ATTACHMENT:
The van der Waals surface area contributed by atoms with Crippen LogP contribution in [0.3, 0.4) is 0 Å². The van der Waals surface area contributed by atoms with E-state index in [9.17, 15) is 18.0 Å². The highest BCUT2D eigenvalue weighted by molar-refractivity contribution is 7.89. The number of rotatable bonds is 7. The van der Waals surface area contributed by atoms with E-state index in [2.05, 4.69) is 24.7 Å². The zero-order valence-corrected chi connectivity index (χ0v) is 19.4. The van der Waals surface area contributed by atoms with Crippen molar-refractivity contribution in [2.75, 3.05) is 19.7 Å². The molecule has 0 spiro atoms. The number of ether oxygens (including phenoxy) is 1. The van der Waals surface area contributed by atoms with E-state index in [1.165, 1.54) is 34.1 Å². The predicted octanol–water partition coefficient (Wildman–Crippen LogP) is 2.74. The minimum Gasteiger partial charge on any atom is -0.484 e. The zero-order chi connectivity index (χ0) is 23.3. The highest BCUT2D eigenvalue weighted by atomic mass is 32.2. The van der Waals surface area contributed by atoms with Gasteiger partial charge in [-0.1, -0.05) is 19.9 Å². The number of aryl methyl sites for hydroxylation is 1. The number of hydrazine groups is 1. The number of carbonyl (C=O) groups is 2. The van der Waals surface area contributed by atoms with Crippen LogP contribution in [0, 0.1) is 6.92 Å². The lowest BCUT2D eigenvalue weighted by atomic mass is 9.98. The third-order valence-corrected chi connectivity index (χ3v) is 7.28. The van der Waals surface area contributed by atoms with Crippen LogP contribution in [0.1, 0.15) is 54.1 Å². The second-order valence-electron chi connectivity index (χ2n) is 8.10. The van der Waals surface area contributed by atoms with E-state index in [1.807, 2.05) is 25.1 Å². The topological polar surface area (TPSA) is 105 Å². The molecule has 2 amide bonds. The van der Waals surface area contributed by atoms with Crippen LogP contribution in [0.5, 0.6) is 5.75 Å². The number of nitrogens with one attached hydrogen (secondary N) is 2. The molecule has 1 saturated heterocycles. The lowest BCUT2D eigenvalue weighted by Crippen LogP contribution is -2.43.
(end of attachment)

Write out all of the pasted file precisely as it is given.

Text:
The van der Waals surface area contributed by atoms with Crippen LogP contribution in [0.3, 0.4) is 0 Å². The van der Waals surface area contributed by atoms with E-state index in [9.17, 15) is 18.0 Å². The highest BCUT2D eigenvalue weighted by molar-refractivity contribution is 7.89. The number of rotatable bonds is 7. The van der Waals surface area contributed by atoms with E-state index in [2.05, 4.69) is 24.7 Å². The zero-order valence-corrected chi connectivity index (χ0v) is 19.4. The van der Waals surface area contributed by atoms with Crippen molar-refractivity contribution in [2.75, 3.05) is 19.7 Å². The molecule has 0 spiro atoms. The number of ether oxygens (including phenoxy) is 1. The van der Waals surface area contributed by atoms with E-state index in [1.165, 1.54) is 34.1 Å². The predicted octanol–water partition coefficient (Wildman–Crippen LogP) is 2.74. The minimum Gasteiger partial charge on any atom is -0.484 e. The zero-order chi connectivity index (χ0) is 23.3. The highest BCUT2D eigenvalue weighted by atomic mass is 32.2. The van der Waals surface area contributed by atoms with Gasteiger partial charge in [-0.1, -0.05) is 19.9 Å². The number of aryl methyl sites for hydroxylation is 1. The number of hydrazine groups is 1. The number of carbonyl (C=O) groups is 2. The van der Waals surface area contributed by atoms with Crippen LogP contribution in [0, 0.1) is 6.92 Å². The lowest BCUT2D eigenvalue weighted by atomic mass is 9.98. The third-order valence-corrected chi connectivity index (χ3v) is 7.28. The van der Waals surface area contributed by atoms with Crippen LogP contribution in [0.1, 0.15) is 54.1 Å². The second-order valence-electron chi connectivity index (χ2n) is 8.10. The van der Waals surface area contributed by atoms with E-state index in [1.807, 2.05) is 25.1 Å². The topological polar surface area (TPSA) is 105 Å². The molecule has 2 amide bonds. The van der Waals surface area contributed by atoms with Crippen LogP contribution in [0.5, 0.6) is 5.75 Å². The number of nitrogens with one attached hydrogen (secondary N) is 2. The molecule has 1 saturated heterocycles. The lowest BCUT2D eigenvalue weighted by Crippen LogP contribution is -2.43.